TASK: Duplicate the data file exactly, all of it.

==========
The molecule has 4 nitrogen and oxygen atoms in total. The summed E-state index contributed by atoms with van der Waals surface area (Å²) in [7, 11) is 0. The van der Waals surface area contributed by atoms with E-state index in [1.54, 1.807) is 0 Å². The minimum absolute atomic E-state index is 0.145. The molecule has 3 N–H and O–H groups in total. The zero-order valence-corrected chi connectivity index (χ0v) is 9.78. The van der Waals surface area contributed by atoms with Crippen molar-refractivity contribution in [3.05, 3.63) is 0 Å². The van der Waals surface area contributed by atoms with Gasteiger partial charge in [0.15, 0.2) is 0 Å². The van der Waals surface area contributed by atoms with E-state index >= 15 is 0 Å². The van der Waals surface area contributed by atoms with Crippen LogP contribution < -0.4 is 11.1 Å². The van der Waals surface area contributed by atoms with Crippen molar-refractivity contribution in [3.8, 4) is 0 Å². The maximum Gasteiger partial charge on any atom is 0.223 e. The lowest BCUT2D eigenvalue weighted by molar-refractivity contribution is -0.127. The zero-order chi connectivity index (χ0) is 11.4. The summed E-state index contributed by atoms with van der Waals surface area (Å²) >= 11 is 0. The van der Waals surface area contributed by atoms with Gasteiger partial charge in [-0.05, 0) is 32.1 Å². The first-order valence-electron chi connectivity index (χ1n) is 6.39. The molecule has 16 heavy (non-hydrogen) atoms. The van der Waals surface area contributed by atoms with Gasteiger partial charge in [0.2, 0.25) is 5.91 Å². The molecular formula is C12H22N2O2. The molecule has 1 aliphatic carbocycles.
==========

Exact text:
The molecule has 4 nitrogen and oxygen atoms in total. The summed E-state index contributed by atoms with van der Waals surface area (Å²) in [7, 11) is 0. The van der Waals surface area contributed by atoms with E-state index in [1.54, 1.807) is 0 Å². The minimum absolute atomic E-state index is 0.145. The molecule has 3 N–H and O–H groups in total. The zero-order valence-corrected chi connectivity index (χ0v) is 9.78. The van der Waals surface area contributed by atoms with Crippen molar-refractivity contribution in [3.05, 3.63) is 0 Å². The van der Waals surface area contributed by atoms with Gasteiger partial charge in [0.15, 0.2) is 0 Å². The van der Waals surface area contributed by atoms with E-state index >= 15 is 0 Å². The van der Waals surface area contributed by atoms with Crippen LogP contribution < -0.4 is 11.1 Å². The van der Waals surface area contributed by atoms with Crippen molar-refractivity contribution in [3.8, 4) is 0 Å². The maximum Gasteiger partial charge on any atom is 0.223 e. The lowest BCUT2D eigenvalue weighted by molar-refractivity contribution is -0.127. The zero-order chi connectivity index (χ0) is 11.4. The summed E-state index contributed by atoms with van der Waals surface area (Å²) >= 11 is 0. The van der Waals surface area contributed by atoms with Gasteiger partial charge in [-0.05, 0) is 32.1 Å². The first-order valence-electron chi connectivity index (χ1n) is 6.39. The molecule has 16 heavy (non-hydrogen) atoms. The van der Waals surface area contributed by atoms with Gasteiger partial charge in [0.2, 0.25) is 5.91 Å². The molecular formula is C12H22N2O2. The molecule has 1 aliphatic carbocycles.